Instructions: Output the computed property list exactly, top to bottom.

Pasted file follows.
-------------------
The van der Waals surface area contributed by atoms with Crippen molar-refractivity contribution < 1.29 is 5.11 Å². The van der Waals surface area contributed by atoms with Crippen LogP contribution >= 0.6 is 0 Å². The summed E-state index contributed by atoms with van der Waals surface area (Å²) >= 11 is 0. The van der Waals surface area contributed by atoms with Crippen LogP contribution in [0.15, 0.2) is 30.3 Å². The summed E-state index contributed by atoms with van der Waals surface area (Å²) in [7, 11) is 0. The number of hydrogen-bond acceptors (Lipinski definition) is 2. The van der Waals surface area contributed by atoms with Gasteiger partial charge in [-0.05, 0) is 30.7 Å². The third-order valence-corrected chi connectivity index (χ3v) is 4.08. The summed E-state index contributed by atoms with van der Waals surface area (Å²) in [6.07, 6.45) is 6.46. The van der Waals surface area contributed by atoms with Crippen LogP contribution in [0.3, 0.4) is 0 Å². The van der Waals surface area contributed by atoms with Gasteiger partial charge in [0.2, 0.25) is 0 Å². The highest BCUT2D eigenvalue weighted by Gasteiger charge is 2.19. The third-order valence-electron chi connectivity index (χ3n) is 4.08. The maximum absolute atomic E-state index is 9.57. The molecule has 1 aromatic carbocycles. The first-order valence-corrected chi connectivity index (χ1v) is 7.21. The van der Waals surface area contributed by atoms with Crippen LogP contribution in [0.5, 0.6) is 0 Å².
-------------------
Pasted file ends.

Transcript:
The van der Waals surface area contributed by atoms with Crippen molar-refractivity contribution < 1.29 is 5.11 Å². The van der Waals surface area contributed by atoms with Crippen LogP contribution >= 0.6 is 0 Å². The summed E-state index contributed by atoms with van der Waals surface area (Å²) >= 11 is 0. The van der Waals surface area contributed by atoms with Crippen LogP contribution in [0.15, 0.2) is 30.3 Å². The summed E-state index contributed by atoms with van der Waals surface area (Å²) in [7, 11) is 0. The number of hydrogen-bond acceptors (Lipinski definition) is 2. The van der Waals surface area contributed by atoms with Gasteiger partial charge in [-0.05, 0) is 30.7 Å². The third-order valence-corrected chi connectivity index (χ3v) is 4.08. The summed E-state index contributed by atoms with van der Waals surface area (Å²) in [6.07, 6.45) is 6.46. The van der Waals surface area contributed by atoms with Crippen LogP contribution in [0.3, 0.4) is 0 Å². The van der Waals surface area contributed by atoms with Gasteiger partial charge in [0.2, 0.25) is 0 Å². The highest BCUT2D eigenvalue weighted by Gasteiger charge is 2.19. The third-order valence-electron chi connectivity index (χ3n) is 4.08. The maximum absolute atomic E-state index is 9.57. The molecule has 1 aromatic carbocycles. The first-order valence-corrected chi connectivity index (χ1v) is 7.21. The van der Waals surface area contributed by atoms with Crippen LogP contribution in [0.5, 0.6) is 0 Å².